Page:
Psychological Addiction: Meaning, Symptoms, Treatment – Healthline

Psychological dependence is a term that describes the emotional or mental components of substance use disorder, such as strong cravings for the substance or behavior and difficulty thinking about anything else.
You might also hear it referred to as “psychological addiction.” The terms “dependence” and “addiction” are often used interchangeably, but they aren’t quite the same thing:
When people use the term psychological addiction, they’re often talking about psychological dependence, not addiction.
However, it’s important to note there are still wide variations in the way doctors use these terms.
In fact, the most recent edition of the Diagnostic and Statistical Manual of Mental Disorders (DSM-5) removed the diagnoses “substance dependence” and “substance abuse” (aka addiction) since there was so much confusion. (Now both are combined into one diagnosis — substance use disorder — and measured from mild to severe.)
The symptoms of psychological dependence can vary from person to person, but they usually include a mix of the following:
Physical dependence happens when your body starts to rely on a substance to function. When you stop using the substance, you experience physical symptoms of withdrawal. This can happen with or without psychological dependence.
This isn’t always a “negative” thing, though. For example, some people have a dependence on their blood pressure medication.
To better illustrate, here’s how the two might look on their own and together in the context of caffeine.
If you drink coffee every morning to wake yourself up, your body might come to rely on it to be alert and upright.
If you decide to skip the coffee one morning, you’ll probably have a pounding headache and feel generally crummy later in the day. That’s physical dependence at play.
But maybe you also spend that entire morning thinking about the way coffee tastes and smells, or longing for your usual ritual of getting out the beans and grinding them while you wait for the water to heat up.
You’re probably dealing with both a physical and psychological dependence in this case.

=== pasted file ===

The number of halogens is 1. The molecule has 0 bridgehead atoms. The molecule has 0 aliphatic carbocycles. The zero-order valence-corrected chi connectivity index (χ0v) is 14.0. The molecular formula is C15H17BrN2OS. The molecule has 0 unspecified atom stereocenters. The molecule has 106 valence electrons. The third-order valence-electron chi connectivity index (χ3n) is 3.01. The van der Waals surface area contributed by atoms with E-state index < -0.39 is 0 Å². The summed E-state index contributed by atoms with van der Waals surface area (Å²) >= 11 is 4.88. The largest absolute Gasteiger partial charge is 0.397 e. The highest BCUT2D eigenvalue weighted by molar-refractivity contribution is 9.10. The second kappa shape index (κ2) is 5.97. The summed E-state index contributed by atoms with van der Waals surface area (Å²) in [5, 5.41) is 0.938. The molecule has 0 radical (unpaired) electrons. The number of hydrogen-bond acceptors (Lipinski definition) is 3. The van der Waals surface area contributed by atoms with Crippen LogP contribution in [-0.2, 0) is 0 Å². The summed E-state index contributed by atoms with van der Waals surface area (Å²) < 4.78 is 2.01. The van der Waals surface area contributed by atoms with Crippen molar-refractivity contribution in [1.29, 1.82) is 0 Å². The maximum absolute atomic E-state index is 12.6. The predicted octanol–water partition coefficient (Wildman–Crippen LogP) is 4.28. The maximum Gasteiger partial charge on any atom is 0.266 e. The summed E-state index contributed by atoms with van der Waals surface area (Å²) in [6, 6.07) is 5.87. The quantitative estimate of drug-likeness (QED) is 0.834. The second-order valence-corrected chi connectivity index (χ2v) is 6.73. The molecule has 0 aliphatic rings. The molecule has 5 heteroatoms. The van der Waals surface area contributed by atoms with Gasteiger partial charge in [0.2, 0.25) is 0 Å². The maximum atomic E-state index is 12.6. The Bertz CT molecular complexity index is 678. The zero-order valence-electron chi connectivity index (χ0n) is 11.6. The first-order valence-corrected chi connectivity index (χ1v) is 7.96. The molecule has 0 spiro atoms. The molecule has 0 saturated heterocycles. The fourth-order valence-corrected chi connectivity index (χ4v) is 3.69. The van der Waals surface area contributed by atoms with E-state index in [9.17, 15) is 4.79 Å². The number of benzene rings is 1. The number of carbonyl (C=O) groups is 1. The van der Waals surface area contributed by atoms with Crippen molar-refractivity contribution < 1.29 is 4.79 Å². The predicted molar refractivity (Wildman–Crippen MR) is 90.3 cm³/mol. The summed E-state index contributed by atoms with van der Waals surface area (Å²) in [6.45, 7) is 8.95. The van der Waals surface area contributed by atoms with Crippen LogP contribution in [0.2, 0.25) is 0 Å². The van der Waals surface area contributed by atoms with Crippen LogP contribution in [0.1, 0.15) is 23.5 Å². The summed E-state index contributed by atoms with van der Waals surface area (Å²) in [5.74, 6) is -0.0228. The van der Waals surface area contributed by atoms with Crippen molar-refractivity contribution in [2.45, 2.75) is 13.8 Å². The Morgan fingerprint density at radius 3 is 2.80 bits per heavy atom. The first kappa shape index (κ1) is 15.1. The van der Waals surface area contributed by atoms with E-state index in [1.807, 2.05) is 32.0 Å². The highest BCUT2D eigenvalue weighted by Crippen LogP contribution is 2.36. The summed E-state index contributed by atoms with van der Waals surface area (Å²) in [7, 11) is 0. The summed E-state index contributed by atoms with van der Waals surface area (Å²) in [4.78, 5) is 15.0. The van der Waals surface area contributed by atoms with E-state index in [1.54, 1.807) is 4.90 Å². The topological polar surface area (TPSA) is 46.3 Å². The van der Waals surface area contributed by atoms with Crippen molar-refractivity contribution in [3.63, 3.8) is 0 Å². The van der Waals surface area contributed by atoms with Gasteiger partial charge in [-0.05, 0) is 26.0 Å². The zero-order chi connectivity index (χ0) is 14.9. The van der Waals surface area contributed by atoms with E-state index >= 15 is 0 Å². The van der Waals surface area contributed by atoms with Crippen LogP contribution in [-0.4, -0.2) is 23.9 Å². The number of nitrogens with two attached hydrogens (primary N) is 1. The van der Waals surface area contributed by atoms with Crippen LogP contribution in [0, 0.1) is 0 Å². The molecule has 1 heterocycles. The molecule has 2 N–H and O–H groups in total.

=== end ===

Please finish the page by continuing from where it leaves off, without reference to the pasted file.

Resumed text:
Or, maybe you prefer energy drinks, but only when you have a big day coming up. On the morning of one of those big days, you lose track of time and miss your chance to pick up a can on your way to the office.
You feel a sudden onset of panic because you’re about to give a huge presentation. You’re gripped with fear that you’ll fumble your words or screw up the slides because you didn’t get your caffeine boost.
When it comes to withdrawal, many people think of the classic symptoms associated with withdrawal from things like alcohol or opioids.
Left unmanaged, withdrawal from certain substances can be severe and even life threatening in some cases. Other withdrawal symptoms, like those mentioned in the coffee example, are just uncomfortable.
But you can experience psychological withdrawal as well. Think about the panic and fear in the third example above.
You can also experience both physical and psychological withdrawal symptoms.
Post-acute withdrawal syndrome (PAWS) is another example of psychological withdrawal. It’s a condition that sometimes pops up after the symptoms of physical withdrawal have subsided.
Some estimates suggest approximately 90 percent of people recovering from opioid addiction and 75 percent of people recovering from alcohol addiction or other substance addictions will have symptoms of PAWS.
Symptoms usually include:
This condition can last for weeks, even months, and symptoms can range from mild to severe.
Symptoms might also fluctuate, improving for a period of time and intensifying when you’re under a lot of stress.
Treating purely physical dependence is pretty straightforward. The best approach typically involves working with a professional to either gradually taper off use or stop use altogether while under supervision to manage withdrawal symptoms.
Treating psychological dependence is a bit more complex. For some folks dealing with both a physical and psychological dependence, the psychological side of things sometimes resolves on its own once the physical dependence is treated.
In most cases, though, working with a therapist is the best course for addressing psychological dependence, whether it occurs on its own or alongside physical dependence.
In therapy, you’ll typically explore patterns that trigger your use and work to create new patterns of thought and behavior.
Talking about substance use disorder can be tricky, and not just because it’s a sensitive topic. There are a lot of terms involved that, while related, mean different things.
Psychological dependence just refers to the way that some people come to emotionally or mentally rely on a substance.
Crystal Raypole has previously worked as a writer and editor for GoodTherapy. Her fields of interest include Asian languages and literature, Japanese translation, cooking, natural sciences, sex positivity, and mental health. In particular, she’s committed to helping decrease stigma around mental health issues.
Last medically reviewed on May 28, 2020










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